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Monday, July 19, 2010

Junkyard desert delight: 1951 Ford F100, more classic pickup trucks

Sand, sun and slow-rusting classic trucks can be found in the desert junkyards of the United States. What was left of decades old paint on this 1951 Ford pickup truck has been burned away by the blistering sun. The dry, desert air has preserved the F100's bare sheet metal. Wear items, such as interior pieces and rubber weather stripping have not held up as well to the sun’s abuse.  
These photos are from Hal Lee's search for a rust-free hot rod project along the Colorado and New Mexico border. Lee came away with tons of photos and one old car during his adventure. It looks like there are plenty of vintage trucks ready to be plucked from the desert. 
You might want to check out Desert Classics for more western junkyard inspiration. They have hundreds of restorable classic and vintage vehicles and tractors for sale in Butte, Montana.
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Monday, July 5, 2010

Cars in Yards: 1977 Pontiac Trans Am draws crowd, not east bound and down

A black 1977 Pontiac Trans Am tossed in the weeds like a used beer can? The car, that made Burt Reynolds and Sally Field famous in “Smokey and the Bandit,” has been parked in the same spot for more than a decade. Forgotten, neglected and hopefully for sale and cheap. I took the bait and stopped to get a closer look.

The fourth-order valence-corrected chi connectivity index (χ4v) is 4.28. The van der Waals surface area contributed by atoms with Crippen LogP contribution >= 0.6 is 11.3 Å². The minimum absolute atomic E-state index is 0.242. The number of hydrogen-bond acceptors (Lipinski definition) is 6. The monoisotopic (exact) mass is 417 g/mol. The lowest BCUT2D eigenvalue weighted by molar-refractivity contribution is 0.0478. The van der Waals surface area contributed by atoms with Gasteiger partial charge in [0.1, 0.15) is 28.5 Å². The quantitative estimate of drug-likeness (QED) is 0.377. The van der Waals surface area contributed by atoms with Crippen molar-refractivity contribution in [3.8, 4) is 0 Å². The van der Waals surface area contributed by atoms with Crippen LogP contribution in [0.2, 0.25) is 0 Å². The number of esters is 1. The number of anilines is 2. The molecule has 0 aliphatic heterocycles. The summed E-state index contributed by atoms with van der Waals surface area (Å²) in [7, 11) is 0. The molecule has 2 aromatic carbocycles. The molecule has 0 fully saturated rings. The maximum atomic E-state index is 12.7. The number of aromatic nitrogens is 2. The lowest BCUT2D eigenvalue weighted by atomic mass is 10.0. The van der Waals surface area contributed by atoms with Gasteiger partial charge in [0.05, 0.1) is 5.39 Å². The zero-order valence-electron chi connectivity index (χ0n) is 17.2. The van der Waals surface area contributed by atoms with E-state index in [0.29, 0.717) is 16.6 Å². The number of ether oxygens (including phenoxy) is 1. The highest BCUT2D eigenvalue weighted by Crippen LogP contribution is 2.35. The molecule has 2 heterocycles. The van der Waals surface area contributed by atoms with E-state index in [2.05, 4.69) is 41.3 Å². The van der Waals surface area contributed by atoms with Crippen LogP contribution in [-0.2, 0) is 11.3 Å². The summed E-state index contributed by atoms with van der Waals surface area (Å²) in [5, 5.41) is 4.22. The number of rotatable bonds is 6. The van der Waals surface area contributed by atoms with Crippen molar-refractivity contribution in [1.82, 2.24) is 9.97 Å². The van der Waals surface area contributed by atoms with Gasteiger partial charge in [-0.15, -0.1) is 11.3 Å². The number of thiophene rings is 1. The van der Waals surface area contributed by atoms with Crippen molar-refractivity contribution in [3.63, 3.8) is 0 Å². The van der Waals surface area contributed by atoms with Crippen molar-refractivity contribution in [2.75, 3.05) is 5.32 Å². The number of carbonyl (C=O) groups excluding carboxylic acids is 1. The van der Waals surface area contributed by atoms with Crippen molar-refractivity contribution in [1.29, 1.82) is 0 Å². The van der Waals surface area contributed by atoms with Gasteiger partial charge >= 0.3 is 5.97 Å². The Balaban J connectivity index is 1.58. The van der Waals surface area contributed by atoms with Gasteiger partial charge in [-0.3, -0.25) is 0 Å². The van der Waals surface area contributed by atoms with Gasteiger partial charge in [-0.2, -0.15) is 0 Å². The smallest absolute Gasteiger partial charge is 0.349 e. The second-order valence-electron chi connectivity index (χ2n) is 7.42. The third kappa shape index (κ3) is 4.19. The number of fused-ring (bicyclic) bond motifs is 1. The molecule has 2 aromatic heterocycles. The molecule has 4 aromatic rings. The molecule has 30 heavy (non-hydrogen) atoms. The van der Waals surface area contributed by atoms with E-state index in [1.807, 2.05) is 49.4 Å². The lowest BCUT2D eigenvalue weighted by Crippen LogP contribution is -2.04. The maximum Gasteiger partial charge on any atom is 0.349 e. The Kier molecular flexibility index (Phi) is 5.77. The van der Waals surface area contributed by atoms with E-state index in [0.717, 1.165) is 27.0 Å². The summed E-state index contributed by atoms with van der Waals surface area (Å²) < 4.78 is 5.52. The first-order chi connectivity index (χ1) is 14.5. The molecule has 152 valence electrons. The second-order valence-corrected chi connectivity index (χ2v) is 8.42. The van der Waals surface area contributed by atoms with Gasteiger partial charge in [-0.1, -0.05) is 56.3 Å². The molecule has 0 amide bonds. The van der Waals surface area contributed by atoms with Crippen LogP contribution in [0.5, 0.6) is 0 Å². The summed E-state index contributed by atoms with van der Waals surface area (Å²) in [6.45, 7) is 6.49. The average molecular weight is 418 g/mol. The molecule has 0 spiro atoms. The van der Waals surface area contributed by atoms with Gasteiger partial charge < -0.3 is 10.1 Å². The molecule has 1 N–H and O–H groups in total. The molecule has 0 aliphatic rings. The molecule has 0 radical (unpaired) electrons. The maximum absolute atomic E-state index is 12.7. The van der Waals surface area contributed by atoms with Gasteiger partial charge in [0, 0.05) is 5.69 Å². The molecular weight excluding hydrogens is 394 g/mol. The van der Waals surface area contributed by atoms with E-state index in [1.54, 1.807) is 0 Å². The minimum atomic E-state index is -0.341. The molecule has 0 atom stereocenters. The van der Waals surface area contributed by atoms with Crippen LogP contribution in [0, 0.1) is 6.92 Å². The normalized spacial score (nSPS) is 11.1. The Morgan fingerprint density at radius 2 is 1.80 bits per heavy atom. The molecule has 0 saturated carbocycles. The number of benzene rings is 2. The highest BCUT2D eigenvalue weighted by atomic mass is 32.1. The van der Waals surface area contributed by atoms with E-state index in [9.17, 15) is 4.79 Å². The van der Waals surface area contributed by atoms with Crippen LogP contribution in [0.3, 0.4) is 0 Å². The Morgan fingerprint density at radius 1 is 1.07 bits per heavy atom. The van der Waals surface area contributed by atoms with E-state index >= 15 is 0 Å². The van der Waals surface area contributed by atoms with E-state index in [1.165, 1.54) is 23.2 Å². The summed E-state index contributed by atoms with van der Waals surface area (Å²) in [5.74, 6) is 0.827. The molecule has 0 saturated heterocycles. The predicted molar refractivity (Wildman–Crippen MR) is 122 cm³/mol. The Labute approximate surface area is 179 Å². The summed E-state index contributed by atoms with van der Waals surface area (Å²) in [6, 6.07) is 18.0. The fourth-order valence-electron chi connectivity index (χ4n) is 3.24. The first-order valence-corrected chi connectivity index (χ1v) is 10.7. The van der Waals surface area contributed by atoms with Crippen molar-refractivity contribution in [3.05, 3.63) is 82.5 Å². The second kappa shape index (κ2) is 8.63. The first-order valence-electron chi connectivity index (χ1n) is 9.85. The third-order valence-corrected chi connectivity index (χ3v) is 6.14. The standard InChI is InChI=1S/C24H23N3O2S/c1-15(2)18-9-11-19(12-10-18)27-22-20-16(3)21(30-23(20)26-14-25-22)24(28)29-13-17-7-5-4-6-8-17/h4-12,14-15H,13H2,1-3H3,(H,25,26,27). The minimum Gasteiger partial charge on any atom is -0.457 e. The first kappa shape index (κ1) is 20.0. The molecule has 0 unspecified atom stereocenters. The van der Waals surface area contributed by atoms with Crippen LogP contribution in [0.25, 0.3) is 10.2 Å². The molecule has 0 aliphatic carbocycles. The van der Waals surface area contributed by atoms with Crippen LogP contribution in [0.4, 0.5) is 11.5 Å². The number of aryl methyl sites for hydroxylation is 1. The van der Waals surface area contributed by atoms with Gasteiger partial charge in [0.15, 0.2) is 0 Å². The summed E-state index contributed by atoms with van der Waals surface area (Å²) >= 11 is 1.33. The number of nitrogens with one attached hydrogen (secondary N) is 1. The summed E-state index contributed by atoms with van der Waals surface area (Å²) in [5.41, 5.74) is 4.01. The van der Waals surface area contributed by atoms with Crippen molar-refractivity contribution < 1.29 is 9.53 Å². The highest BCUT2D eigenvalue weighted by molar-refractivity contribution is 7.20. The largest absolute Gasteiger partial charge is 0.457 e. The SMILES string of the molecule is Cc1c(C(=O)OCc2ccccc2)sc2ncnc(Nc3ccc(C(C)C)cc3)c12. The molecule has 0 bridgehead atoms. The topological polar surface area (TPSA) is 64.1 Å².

Look, it's Bandit!
From busy highway in north Alabama, this second generation Firebird Trans Am didn't look like a cream puff. But I cringed when I saw the condition of the sheet metal on the right side. The Rallye II wheels on the T/A's right side were sunk into the earth, bringing the rocker panel and damp ground close enough to kiss. Evidence of rust along the lower edge of the quarter panel meant the trunk seal or rear window rubber gave up long ago. A lack of T-tops may have left the floor pans in good shape - 10 years ago. This ’Bird is in bad shape but still tempts flocks of motorists.
Is it for sale? Multiply by 1,000
“It was my son's first car. The Trans Am is not for sale,” said the man on the four-wheeler. He offered the answer quickly. A stranger asking about the car is a common occurrence. “I guess a thousand people have stopped to ask about that car. The more popular these cars get, the more I get asked about it." I didn't question the man as to why his son was keeping it. He pointed down the road and said, "that's my sons place." Good enough for me. They want it, it's not going anywhere, so be it.

More would-be buyers will stop by
The popularity of these Bandit-era Trans Ams will continue to expand as new generations watch "Smokey and the Bandit" for the first time. The movie grossed over $126 million and helped Pontiac sell a record numbers of Trans Ams. A ton of them were painted black and their owners all dreamed of being cool and fast like Burt. Covering this once proud, black Trans Am with a tarp might save these owners a bit of trouble in the future.

"Smokey and the Bandit" 1977